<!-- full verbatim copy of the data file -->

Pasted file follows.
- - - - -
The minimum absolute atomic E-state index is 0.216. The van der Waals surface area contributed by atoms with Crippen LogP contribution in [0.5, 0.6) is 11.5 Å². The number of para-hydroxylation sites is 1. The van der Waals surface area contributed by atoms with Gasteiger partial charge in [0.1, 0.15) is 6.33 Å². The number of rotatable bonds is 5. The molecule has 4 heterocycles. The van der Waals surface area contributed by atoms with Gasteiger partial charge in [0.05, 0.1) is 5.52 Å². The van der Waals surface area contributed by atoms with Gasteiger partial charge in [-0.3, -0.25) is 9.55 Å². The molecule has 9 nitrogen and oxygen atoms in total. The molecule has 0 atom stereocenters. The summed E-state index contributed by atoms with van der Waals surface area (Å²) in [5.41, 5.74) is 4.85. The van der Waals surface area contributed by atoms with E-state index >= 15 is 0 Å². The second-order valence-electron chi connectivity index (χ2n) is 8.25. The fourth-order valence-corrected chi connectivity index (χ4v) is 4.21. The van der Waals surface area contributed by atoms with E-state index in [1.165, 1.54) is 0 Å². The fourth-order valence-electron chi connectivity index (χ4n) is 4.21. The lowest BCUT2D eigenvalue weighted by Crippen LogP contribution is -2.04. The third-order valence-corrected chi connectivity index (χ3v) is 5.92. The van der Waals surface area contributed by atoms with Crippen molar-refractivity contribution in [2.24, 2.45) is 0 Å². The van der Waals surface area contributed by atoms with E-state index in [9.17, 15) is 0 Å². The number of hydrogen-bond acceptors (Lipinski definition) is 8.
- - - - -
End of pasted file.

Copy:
The minimum absolute atomic E-state index is 0.216. The van der Waals surface area contributed by atoms with Crippen LogP contribution in [0.5, 0.6) is 11.5 Å². The number of para-hydroxylation sites is 1. The van der Waals surface area contributed by atoms with Gasteiger partial charge in [0.1, 0.15) is 6.33 Å². The number of rotatable bonds is 5. The molecule has 4 heterocycles. The van der Waals surface area contributed by atoms with Gasteiger partial charge in [0.05, 0.1) is 5.52 Å². The van der Waals surface area contributed by atoms with Gasteiger partial charge in [-0.3, -0.25) is 9.55 Å². The molecule has 9 nitrogen and oxygen atoms in total. The molecule has 0 atom stereocenters. The summed E-state index contributed by atoms with van der Waals surface area (Å²) in [5.41, 5.74) is 4.85. The van der Waals surface area contributed by atoms with E-state index >= 15 is 0 Å². The second-order valence-electron chi connectivity index (χ2n) is 8.25. The fourth-order valence-corrected chi connectivity index (χ4v) is 4.21. The van der Waals surface area contributed by atoms with E-state index in [1.165, 1.54) is 0 Å². The fourth-order valence-electron chi connectivity index (χ4n) is 4.21. The lowest BCUT2D eigenvalue weighted by Crippen LogP contribution is -2.04. The third-order valence-corrected chi connectivity index (χ3v) is 5.92. The van der Waals surface area contributed by atoms with Crippen molar-refractivity contribution in [2.24, 2.45) is 0 Å². The van der Waals surface area contributed by atoms with E-state index in [9.17, 15) is 0 Å². The number of hydrogen-bond acceptors (Lipinski definition) is 8.